XP on OLPC - a contrarian view
sverma at sfsu.edu
Sat May 17 11:46:05 EDT 2008
Martin Langhoff wrote:
> On Sat, May 17, 2008 at 4:08 PM, Albert Cahalan <acahalan at gmail.com> wrote:
>> You don't need computers for constructionism. If pushing educational
>> theories of questionable value is your thing,
> Can we stop beating constructionism for no reason, and without any facts?
> First, a bit of debunking of the concept: constructionism is the
> strategy used in all those courses at university that are called
Indeed, most courses in a business school are a mix of instructionism
and constructionism. We typically have a lecture session followed by a
group project for a case study or some such group activity. The
professor acts as a lecturer in the first part and a facilitator in the
second part. This combination has been used for many years.
In my 14 years of teaching, the "instruction only" approach gets pretty
boring very quickly. You hit a wall when their eyes glaze over and their
behinds hurt from sitting for too long. Similarly, whenever I've given
them a topic and asked them to break into groups without any prelude of
a lecture, it gets hard to get the critical mass for coherent activity.
A combination of both works really well.
I am expressing this as anecdotal observation but there is good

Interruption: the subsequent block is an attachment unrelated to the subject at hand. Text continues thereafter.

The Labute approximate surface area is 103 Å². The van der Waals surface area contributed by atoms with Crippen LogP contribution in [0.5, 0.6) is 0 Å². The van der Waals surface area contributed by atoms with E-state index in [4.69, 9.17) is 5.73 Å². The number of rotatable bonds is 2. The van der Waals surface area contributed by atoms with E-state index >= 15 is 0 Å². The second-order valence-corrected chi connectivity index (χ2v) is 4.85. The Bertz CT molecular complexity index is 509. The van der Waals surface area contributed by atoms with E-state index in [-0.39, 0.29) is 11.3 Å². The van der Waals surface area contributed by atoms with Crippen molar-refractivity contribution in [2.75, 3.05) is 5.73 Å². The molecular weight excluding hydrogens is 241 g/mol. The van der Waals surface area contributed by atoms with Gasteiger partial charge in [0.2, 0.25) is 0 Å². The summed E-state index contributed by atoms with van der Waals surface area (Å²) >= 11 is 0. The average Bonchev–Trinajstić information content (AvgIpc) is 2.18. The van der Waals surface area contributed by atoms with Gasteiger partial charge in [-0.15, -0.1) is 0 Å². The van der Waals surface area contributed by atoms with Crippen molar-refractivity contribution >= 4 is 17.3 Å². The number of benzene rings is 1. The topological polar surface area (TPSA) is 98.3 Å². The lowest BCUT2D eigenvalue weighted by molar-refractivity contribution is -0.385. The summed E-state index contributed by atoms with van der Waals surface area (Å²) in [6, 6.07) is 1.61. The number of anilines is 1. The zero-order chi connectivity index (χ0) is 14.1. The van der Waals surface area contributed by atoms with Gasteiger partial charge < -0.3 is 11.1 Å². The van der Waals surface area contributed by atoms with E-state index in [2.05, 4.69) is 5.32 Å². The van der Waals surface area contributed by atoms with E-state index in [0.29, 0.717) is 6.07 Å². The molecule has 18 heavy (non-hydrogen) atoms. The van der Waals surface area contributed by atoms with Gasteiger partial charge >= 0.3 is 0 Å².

statistical research on this.
Dr. Sameer Verma, Ph.D.
Associate Professor of Information Systems
San Francisco State University
San Francisco CA 94132 USA
> It is well recognised as a valuable teaching strategy. And
> in general terms, if you've ever figured something out with a friend,
> rather than being taught (as I figured out my first C=64 with my best
> friend at age 9), you've engaged in social constructionism. When kids
> "figure out" the vcr, and show someone else how to do it, that's also
> Formal research is widespread into this, and seems to consistently
> show that it works, as can be seen in the work of Martin Dougiamas
> (he's the guy I'm most familiar with, definitely not the only one):
> In any case, the discussion these days seems to be "how early can
> social constructionism be useful?", and as far as I can see, it is not
> hard to show that fairly young kids respond amazingly well to sc
> approaches. The hole in the wall experiments are part of a long trail
> of work in that direction.
>> I'd rather give the gift of software freedom. Unlike your theories,
> This project has people with different focus from yours Albert. We
> need them all. _You_ care mainly about the sw freedom, others care
> mainly about education. But the overall goal needs both as they are
More information about the Devel